Should I use VDI 2035 or BG 50?
VDI 2035 and BG 50 should not be treated as comparable documents – they serve different purposes. Being aware of the differences between the documents is key to understanding and using each of them correctly.
VDI 2035 is a German standard, which has been widely used in Germany for many years and has grown in popularity in the UK, partly due to its non-chemical approach. There are currently two parts to VDI 2035, Part 1 and Part 3, with Part 2 having recently been withdrawn and its content included in the updated version of Part 1, which was published in March 2021.
VDI 2035 Part 1 Prevention of damage in water heating installations, Scale formation and water side corrosion is applicable for closed water heating systems and focuses on limiting damage caused by scale and water side corrosion in closed hot water heating systems with temperatures up to 100oC. Like BG 50, it contains a background of the scientific principles behind corrosion and scale formation, with particular attention drawn to the importance of oxygen in corrosion processes. This document places an emphasis on the fill water quality and reducing oxygen entry into the system, the main driver of corrosion processes. The chemical inhibitor addition method is referred to in VDI 2035 Part 1 as being a last resort to manage a system’s water quality where the electrical conductivity and pH of the fill water cannot achieve the levels recommended in the standard.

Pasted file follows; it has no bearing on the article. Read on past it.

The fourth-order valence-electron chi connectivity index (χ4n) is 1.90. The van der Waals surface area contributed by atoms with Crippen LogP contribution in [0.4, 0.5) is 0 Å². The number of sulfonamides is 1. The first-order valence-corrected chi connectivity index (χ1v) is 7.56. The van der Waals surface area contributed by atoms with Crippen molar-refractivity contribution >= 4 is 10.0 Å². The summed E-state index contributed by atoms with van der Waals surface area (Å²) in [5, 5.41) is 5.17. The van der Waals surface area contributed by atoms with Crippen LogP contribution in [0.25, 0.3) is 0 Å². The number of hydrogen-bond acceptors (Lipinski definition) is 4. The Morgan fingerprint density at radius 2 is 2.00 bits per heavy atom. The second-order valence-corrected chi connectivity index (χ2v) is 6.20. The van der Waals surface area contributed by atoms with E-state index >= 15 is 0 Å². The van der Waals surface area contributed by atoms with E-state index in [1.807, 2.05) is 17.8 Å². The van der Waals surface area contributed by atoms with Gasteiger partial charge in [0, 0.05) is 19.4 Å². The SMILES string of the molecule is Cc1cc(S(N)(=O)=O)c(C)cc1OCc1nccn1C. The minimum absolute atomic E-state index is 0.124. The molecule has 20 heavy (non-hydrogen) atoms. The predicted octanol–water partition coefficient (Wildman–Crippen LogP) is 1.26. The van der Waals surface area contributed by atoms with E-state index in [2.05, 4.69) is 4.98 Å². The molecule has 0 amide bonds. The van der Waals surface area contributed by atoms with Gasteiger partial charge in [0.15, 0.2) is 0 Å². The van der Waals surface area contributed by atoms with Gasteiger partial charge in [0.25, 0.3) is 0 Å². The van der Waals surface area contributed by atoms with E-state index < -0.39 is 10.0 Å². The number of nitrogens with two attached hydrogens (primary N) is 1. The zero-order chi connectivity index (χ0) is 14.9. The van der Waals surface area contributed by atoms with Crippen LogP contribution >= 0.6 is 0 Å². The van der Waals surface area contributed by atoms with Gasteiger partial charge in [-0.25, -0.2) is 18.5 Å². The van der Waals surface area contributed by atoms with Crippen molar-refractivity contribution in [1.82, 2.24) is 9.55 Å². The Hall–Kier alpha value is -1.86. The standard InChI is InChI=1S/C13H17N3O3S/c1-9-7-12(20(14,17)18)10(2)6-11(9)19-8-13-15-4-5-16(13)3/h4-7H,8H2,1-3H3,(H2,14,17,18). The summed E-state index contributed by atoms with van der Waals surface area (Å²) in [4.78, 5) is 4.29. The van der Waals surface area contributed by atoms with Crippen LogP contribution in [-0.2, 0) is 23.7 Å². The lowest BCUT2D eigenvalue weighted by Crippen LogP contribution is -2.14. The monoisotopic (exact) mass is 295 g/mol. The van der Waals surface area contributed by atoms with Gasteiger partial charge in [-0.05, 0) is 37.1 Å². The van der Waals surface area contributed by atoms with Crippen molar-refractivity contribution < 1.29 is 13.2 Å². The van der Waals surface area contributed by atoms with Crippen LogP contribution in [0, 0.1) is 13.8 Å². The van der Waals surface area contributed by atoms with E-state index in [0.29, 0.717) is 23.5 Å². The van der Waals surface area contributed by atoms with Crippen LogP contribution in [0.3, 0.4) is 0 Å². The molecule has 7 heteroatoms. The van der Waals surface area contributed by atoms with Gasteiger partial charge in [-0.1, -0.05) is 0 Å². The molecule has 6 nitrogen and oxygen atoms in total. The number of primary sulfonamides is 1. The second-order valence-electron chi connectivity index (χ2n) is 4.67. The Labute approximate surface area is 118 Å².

In the UK, the chemical inhibitor addition method is widely used to prevent corrosion issues, commonly alongside other methods. This has been proven to work but, as with other methods, if it is poorly managed or implemented, it can also lead to corrosion problems. The chemical inhibitor addition method does give resilience in terms of fill water and allows for unexpected entry of oxygen by passivating the metallic surfaces or binding with the free oxygen. Once adequately protected, the system should not require further chemical addition unless other factors deplete the chemical such as the presence of bacteria or the loss and replenishment of system water. As building services engineers will be aware, mistakes in management, often due to lack of knowledge or infrequent monitoring, can lead to the failure of this method.
One particular issue that is frequently reported to cause excessive air ingress leading to corrosion is incorrect pressurisation. To this end, BSRIA is working with industry to produce guidance on correct design, specification, installation, commissioning, operation, and maintenance of pressurisation in closed heating and cooling systems.